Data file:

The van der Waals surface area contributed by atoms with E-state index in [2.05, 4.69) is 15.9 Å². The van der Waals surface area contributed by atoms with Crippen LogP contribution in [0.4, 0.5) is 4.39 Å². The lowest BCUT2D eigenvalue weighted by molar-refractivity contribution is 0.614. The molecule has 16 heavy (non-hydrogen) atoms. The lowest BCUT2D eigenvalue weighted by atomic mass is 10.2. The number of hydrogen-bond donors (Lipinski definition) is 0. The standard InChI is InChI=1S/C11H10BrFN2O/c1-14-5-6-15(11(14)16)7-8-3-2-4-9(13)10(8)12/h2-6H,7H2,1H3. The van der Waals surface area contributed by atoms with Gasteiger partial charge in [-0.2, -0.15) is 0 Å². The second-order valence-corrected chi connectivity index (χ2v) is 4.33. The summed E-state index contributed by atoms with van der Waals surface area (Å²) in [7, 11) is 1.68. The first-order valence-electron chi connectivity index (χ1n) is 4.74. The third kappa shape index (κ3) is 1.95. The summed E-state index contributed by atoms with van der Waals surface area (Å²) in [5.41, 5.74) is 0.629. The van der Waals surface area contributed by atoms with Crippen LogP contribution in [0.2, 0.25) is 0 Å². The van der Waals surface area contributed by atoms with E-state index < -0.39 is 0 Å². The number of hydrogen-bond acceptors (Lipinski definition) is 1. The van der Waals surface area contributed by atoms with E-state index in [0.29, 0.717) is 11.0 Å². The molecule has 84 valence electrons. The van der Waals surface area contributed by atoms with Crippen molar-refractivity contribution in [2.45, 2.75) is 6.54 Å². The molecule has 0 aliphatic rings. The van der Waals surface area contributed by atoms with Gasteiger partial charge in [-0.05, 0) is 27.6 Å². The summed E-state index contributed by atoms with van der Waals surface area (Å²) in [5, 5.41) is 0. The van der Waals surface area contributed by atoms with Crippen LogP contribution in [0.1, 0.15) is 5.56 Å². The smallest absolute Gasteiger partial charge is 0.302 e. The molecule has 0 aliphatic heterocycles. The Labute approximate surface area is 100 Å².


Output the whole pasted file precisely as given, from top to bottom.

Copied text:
The van der Waals surface area contributed by atoms with E-state index in [2.05, 4.69) is 15.9 Å². The van der Waals surface area contributed by atoms with Crippen LogP contribution in [0.4, 0.5) is 4.39 Å². The lowest BCUT2D eigenvalue weighted by molar-refractivity contribution is 0.614. The molecule has 16 heavy (non-hydrogen) atoms. The lowest BCUT2D eigenvalue weighted by atomic mass is 10.2. The number of hydrogen-bond donors (Lipinski definition) is 0. The standard InChI is InChI=1S/C11H10BrFN2O/c1-14-5-6-15(11(14)16)7-8-3-2-4-9(13)10(8)12/h2-6H,7H2,1H3. The van der Waals surface area contributed by atoms with Gasteiger partial charge in [-0.2, -0.15) is 0 Å². The second-order valence-corrected chi connectivity index (χ2v) is 4.33. The summed E-state index contributed by atoms with van der Waals surface area (Å²) in [7, 11) is 1.68. The first-order valence-electron chi connectivity index (χ1n) is 4.74. The third kappa shape index (κ3) is 1.95. The summed E-state index contributed by atoms with van der Waals surface area (Å²) in [5.41, 5.74) is 0.629. The van der Waals surface area contributed by atoms with Crippen LogP contribution in [0.2, 0.25) is 0 Å². The van der Waals surface area contributed by atoms with E-state index < -0.39 is 0 Å². The number of hydrogen-bond acceptors (Lipinski definition) is 1. The van der Waals surface area contributed by atoms with E-state index in [0.29, 0.717) is 11.0 Å². The molecule has 84 valence electrons. The van der Waals surface area contributed by atoms with Crippen molar-refractivity contribution in [2.45, 2.75) is 6.54 Å². The molecule has 0 aliphatic rings. The van der Waals surface area contributed by atoms with Gasteiger partial charge in [-0.05, 0) is 27.6 Å². The summed E-state index contributed by atoms with van der Waals surface area (Å²) in [5, 5.41) is 0. The van der Waals surface area contributed by atoms with Crippen LogP contribution in [0.1, 0.15) is 5.56 Å². The smallest absolute Gasteiger partial charge is 0.302 e. The molecule has 0 aliphatic heterocycles. The Labute approximate surface area is 100 Å².